Eleanor was killed in a car accident on December 19, 1970 at the age of 23.
Helen Gamble (Keenan) (1968)
Barbara Grossmann (Behan) (1973)
Betty McGee (Ferguson) (1968)
Ed Menold (1968)
Eleanor and husband of 2 weeks, Bob, were killed in a car accident in Evanston, Wyoming, on their way back to Tacoma Washington, from their honeymoon. Eleanor was a Captain in the Army, stationed at Madigan General Hospital in Tacoma. They were noth buried in Iowa, where Bob was from. Would enjoy hearing from some of her classmates. Brother Brian and I sadly miss her. Our parents never recovered from the loss.
Linda Rudolph (Fletcher) (1965)
Ed~ El & I were in the same class. As I recall, she was enrolled in CP Scientific & I was CP Academic. We shared a few classes. My memories of El were that of a sweet and caring person. I always admired her intelligence. News of her death shattered me. At that time of our lives, you just think you are invincible & nothing will happen to you or anyone you know. It is something that has always stayed with me. Very sad. I can not imagine how it impacted your family. Being a parent now, the thought of your child dying before you is something you just do not think about. I know it is years later, but please accept my most sincere sympathy and condolences.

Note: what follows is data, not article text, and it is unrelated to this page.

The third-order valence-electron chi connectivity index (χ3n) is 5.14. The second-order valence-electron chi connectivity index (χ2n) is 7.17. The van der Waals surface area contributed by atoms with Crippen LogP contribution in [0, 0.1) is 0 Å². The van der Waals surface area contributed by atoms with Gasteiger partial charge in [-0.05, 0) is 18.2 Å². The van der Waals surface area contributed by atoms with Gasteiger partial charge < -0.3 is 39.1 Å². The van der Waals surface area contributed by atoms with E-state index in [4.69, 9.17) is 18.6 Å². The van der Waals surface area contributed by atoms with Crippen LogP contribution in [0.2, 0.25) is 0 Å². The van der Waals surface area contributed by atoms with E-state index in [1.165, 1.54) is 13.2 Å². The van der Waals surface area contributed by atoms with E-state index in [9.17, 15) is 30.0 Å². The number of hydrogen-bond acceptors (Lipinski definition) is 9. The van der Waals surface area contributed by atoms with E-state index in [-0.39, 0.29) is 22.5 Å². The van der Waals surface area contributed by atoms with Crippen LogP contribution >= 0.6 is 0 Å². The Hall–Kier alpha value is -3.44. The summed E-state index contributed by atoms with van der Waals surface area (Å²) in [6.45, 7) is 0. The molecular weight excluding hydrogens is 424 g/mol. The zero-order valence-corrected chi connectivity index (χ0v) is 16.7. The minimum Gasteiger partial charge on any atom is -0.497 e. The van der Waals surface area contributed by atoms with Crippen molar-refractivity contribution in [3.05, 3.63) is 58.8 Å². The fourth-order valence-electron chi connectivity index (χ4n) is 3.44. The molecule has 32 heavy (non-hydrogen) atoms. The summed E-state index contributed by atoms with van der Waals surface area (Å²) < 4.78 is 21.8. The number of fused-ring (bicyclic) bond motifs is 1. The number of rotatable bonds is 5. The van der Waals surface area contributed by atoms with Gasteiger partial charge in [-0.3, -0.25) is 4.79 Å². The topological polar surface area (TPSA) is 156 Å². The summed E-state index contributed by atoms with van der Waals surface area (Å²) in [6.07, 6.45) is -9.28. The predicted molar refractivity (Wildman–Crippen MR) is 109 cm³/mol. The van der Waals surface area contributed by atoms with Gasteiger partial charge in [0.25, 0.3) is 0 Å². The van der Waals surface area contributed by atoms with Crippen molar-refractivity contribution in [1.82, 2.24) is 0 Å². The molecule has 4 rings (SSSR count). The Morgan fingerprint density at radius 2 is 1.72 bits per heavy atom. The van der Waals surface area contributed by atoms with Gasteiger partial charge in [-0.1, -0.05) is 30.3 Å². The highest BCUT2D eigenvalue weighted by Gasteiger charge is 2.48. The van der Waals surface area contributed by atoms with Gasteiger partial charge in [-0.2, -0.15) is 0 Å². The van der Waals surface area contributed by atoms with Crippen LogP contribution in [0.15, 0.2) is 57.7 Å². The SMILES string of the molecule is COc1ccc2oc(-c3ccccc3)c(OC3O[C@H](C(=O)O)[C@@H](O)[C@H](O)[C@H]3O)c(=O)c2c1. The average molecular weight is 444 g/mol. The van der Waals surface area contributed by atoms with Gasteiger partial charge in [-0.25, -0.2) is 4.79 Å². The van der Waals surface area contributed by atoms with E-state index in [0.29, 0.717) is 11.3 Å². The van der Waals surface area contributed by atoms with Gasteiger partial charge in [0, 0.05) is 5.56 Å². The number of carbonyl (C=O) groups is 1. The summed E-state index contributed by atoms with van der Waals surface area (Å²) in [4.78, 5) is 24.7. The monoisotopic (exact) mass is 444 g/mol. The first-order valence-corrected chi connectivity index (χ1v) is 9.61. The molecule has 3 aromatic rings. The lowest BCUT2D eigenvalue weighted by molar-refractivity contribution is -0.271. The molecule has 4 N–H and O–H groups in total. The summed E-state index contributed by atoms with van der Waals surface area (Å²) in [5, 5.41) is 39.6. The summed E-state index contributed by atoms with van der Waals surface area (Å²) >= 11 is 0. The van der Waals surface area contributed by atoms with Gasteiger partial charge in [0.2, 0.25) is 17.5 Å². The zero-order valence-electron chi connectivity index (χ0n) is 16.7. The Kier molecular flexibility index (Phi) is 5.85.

Ed...I see in your note that Eleanor was a Captain in the Army. There should be a flag by her name in the alumni profiles. Is there a way to correct that?
SaraJane Bauer (Adair) (1965)
I have very fond memories of Eleanor, we used to walk to school together every day, especially in grammer school...Garden Lake School #1...we had alot of fun, they were like little adventures some times! It was so sad to lose her at such a very young age....we sort of went different ways in hghschool, I always considered her a good friend growing up!
Thomas R. Dumas (1964)
Ed, so sorry for your loss. I grew up on Carver Ave., behind your home and 2-3 homes to the West. Eleanor was always so smart.
one thing I remember from the neighborhood, is your father walking home from the train. What a healthy thing to do.
Ellie sat next to me at the welcome dinner for new officers arriving at Madigan Medical Center. Probably in January, 1970. Because our last names are pretty close, mine being Menaul. Ellie was smart, a bit anti-authoritarian, and pretty. Being single, I was immediately attracted. Only to find out shortly thereafter that she was serious about an enlisted man. A physical therapist, too, as I recall, but an enlisted man nevertheless. The army frowned on that.